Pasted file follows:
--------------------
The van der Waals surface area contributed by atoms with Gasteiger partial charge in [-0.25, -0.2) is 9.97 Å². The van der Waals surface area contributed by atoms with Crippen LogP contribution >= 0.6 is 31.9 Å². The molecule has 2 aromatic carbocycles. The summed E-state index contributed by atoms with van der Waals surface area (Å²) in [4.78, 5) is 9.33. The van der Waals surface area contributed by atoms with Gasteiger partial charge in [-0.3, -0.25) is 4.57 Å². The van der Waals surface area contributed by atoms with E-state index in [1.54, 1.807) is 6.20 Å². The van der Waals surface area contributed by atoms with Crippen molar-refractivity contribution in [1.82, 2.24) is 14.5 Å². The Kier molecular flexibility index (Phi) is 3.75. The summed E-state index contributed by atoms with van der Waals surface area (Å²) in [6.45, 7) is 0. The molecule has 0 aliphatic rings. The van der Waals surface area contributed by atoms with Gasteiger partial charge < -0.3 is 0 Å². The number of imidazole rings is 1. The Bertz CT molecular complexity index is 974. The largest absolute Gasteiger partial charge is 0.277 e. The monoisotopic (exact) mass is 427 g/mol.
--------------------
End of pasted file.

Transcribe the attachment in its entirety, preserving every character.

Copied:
The van der Waals surface area contributed by atoms with Gasteiger partial charge in [-0.25, -0.2) is 9.97 Å². The van der Waals surface area contributed by atoms with Crippen LogP contribution >= 0.6 is 31.9 Å². The molecule has 2 aromatic carbocycles. The summed E-state index contributed by atoms with van der Waals surface area (Å²) in [4.78, 5) is 9.33. The van der Waals surface area contributed by atoms with Gasteiger partial charge in [-0.3, -0.25) is 4.57 Å². The van der Waals surface area contributed by atoms with E-state index in [1.54, 1.807) is 6.20 Å². The van der Waals surface area contributed by atoms with Crippen molar-refractivity contribution in [1.82, 2.24) is 14.5 Å². The Kier molecular flexibility index (Phi) is 3.75. The summed E-state index contributed by atoms with van der Waals surface area (Å²) in [6.45, 7) is 0. The molecule has 0 aliphatic rings. The van der Waals surface area contributed by atoms with Gasteiger partial charge < -0.3 is 0 Å². The number of imidazole rings is 1. The Bertz CT molecular complexity index is 974. The largest absolute Gasteiger partial charge is 0.277 e. The monoisotopic (exact) mass is 427 g/mol.